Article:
When I played in the sandbox the cat kept covering me up. -- Rodney Dangerfield    


Trap, Neuter and Return

Above -This mother and her baby were waiting for their evening meal.  Sable, a feral mama cat was finally caught in the summer of 2008.  It took us 2 years to catch her!  She is now spayed, vaccinated, gaining weight and is retired from the baby making business.  She has tamed down a little and now has her caretakers trained to serve her food on demand!  Fortunately, we were able to catch and tame all of her kittens this season.  In the past, most of her kittens were untamable and had to be released after their spay or neuter.

 We are actively working on TNR (Trap, Neuter and  Return) for three feral colonies in the Middleton area.  TNR is a program for feral cats where they are caught in humane traps, spayed or neutered, tested and vaccinated then returned to their feral colony.  This is a very humane and effective way to combat the overpopulation of cats in our area, and nationwide.  Killing excess cats has always been a reaction to the problem and does not solve the problem!  The feral colonies become stabilized, stay healthier, fight less and most of all aren't accumulating more unwanted and malnourished kittens.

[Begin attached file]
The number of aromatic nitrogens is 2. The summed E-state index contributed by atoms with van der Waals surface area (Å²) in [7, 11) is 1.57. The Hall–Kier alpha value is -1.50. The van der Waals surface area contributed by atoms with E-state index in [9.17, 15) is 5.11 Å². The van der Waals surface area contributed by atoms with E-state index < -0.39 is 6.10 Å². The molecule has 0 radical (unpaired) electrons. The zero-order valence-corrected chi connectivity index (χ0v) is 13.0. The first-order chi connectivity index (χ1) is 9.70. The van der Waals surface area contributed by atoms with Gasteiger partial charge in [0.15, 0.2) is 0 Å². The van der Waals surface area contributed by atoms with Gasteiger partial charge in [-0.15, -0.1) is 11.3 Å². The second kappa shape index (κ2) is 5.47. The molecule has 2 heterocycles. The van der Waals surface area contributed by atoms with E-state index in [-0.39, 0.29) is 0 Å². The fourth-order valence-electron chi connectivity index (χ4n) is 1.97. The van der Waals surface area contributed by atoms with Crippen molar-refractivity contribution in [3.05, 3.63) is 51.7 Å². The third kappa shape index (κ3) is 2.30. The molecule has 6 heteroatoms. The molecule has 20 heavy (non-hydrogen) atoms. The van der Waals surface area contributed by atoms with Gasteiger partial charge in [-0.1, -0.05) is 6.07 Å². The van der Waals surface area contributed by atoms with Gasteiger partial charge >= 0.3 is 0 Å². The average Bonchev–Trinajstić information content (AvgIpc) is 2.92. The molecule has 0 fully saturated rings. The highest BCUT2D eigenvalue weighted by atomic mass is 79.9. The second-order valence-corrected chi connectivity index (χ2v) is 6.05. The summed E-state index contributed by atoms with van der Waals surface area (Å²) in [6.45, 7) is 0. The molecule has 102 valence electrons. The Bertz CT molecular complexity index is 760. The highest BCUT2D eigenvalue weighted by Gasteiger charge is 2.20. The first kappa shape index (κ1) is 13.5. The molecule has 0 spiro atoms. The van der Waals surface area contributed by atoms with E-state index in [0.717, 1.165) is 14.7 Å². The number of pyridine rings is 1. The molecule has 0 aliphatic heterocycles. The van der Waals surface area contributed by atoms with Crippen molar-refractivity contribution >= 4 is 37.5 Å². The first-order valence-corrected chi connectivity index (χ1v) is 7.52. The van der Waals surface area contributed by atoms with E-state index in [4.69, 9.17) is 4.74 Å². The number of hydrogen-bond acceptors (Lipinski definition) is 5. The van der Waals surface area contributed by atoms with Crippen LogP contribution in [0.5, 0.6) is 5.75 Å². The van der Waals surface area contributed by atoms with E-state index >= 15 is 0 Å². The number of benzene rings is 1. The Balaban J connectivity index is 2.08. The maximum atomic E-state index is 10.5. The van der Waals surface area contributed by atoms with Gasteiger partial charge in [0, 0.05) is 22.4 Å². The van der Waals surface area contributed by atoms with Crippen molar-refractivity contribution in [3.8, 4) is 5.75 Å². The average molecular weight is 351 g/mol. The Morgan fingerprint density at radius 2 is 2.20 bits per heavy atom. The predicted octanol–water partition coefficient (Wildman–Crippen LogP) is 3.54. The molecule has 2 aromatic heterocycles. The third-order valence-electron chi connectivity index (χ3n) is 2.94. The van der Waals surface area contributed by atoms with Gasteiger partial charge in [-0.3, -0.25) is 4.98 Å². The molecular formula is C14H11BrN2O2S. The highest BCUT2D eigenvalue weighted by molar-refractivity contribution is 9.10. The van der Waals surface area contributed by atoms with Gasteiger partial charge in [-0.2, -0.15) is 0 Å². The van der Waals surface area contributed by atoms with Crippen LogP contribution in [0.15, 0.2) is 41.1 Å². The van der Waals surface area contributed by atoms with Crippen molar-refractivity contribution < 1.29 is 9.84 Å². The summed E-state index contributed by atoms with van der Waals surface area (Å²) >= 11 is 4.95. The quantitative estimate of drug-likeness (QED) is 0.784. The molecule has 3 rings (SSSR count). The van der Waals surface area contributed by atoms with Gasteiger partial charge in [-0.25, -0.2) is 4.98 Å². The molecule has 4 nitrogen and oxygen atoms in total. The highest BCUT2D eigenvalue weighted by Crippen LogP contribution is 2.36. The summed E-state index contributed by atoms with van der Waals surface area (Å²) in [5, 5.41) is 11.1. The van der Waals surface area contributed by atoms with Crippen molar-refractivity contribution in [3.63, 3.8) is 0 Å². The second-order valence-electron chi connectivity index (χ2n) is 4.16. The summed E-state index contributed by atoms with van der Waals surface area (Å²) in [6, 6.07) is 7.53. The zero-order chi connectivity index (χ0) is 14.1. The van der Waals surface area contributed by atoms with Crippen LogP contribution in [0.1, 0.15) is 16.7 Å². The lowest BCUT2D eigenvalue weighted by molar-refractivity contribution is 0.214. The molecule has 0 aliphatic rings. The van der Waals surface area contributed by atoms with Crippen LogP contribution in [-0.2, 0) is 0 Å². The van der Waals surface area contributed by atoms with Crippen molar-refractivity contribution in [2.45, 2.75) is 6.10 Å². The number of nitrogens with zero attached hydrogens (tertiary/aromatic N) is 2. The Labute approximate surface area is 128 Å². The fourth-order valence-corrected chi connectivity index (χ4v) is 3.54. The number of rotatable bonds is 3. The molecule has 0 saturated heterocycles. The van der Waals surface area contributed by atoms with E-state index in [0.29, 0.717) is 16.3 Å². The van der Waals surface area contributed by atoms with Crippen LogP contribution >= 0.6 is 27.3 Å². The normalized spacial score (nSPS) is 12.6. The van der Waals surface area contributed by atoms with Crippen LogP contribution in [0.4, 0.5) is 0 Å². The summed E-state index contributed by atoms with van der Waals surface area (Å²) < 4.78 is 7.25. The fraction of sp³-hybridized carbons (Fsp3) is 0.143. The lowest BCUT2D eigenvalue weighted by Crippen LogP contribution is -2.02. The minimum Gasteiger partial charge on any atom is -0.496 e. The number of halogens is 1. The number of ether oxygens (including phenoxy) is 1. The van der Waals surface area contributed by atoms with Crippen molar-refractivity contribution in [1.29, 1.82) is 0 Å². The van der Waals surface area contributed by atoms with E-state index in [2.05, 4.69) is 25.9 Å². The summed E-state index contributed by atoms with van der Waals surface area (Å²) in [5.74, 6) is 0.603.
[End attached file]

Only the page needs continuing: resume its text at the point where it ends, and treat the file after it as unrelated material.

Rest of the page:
We have trapped, neutered and returned over 70 cats in Middleton and we are still working on it.  Cats that are truly feral are re-released after being vaccinated, spayed/neutered and having one of their ears tipped (ear tipping allows us to know who has or hasn't been s/n.  The feral cats have dedicated caretakers who provide the cats with food and water.  Cats and kittens that are tame or can be worked with are placed in foster homes until they can be adopted into loving homes.

 

 If you would like to learn more about the concept of TNR programs, check out the the following great websites:
The Humane Society of the United States
Alley Cat Allies
The Feral Cat Coalition

Pull for Mouse Kitty.